Airbnb cancels Great Wall sleepover contest after online protests in China

Airbnb, a home rental website that provides holiday rooms on rent or lease to tourists worldwide, has scrapped a contest offering winners a chance to spend a night on the iconic Great Wall of China after the government declined to approve the plan following opposition from netizens.

The website launched the contest last week, inviting users to write about breaking down cultural barriers and building new connections. Four winners were to get a chance to spend the night in a customised bedroom built in an ancient watchtower of the Wall.

"We understand and respect the opinions put forth by the Cultural Commission," the room-booking app provider said in a statement on China's Twitter-like service Weibo yesterday.

The statement, in Chinese, came in response to comments from the Beijing Yanqing Cultural Commission, which said on Monday that it did not support the project as it "is not in line with the Great Wall's heritage conservation values," Hong Kong-based the South China Morning Post reported today.

The government bureau, which is responsible for the popular Badaling section of the wall, said it had never approved any plans for the project from any organisation.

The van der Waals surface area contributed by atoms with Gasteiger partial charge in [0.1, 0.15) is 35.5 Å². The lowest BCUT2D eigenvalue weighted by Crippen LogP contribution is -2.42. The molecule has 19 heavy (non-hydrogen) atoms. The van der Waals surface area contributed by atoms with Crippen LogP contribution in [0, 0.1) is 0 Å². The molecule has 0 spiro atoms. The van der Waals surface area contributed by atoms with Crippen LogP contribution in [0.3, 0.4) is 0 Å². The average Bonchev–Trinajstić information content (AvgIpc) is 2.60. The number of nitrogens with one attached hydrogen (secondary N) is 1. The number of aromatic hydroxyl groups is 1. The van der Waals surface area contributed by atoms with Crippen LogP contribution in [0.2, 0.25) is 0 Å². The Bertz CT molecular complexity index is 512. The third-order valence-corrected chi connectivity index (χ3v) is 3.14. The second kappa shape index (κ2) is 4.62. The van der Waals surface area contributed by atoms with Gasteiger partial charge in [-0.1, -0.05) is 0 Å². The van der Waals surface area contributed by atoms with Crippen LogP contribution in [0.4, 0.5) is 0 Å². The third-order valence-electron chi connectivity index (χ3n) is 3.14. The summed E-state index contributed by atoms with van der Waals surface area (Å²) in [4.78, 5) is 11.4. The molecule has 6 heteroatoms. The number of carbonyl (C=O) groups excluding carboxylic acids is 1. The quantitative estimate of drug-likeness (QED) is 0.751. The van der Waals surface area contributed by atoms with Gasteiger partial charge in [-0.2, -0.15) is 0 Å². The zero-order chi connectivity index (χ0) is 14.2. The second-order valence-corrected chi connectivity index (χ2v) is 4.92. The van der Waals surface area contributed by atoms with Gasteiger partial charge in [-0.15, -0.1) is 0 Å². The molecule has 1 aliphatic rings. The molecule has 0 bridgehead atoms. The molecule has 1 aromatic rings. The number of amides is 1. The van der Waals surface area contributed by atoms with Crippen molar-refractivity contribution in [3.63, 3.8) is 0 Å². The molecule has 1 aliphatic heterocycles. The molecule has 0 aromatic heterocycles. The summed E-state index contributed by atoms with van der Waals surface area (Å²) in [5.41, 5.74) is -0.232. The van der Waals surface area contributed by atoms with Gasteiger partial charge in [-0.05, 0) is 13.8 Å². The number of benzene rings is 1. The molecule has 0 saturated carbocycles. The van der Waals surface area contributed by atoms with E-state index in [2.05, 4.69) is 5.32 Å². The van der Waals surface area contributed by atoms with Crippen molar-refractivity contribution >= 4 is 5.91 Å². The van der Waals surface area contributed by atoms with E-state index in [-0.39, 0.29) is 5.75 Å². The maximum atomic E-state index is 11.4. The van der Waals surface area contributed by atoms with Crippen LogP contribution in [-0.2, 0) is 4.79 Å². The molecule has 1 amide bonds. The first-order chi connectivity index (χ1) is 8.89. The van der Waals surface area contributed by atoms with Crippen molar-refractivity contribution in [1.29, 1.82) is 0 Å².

The Airbnb statement said it had been in talks with "relevant parties" over several months before launching the promotion.

"We have made the decision to not move forward with this event," it said in a separate statement in English yesterday, adding that it had apologised to those who had already entered the competition.

The Cultural Commission declined to comment on the issue.

China introduced a law in 2006 to protect the 2,600-year-old Great Wall, part of which prohibits the building of any structures on it that are not part of an official conservation effort.

Airbnb's plan to convert a watchtower into a bedroom had upset many Chinese netizens.

"The Great Wall is a historic relic How can they let it be turned into a common guest house?" a person wrote on Weibo.

The company said last week that "protecting historical and cultural relics was the original intention of our activity".

The 21000-km-long Great Wall of China is one of the modern seven wonders of the world and a UNESCO World Heritage Site.


(This story has not been edited by Business Standard staff and is auto-generated from a syndicated feed.)

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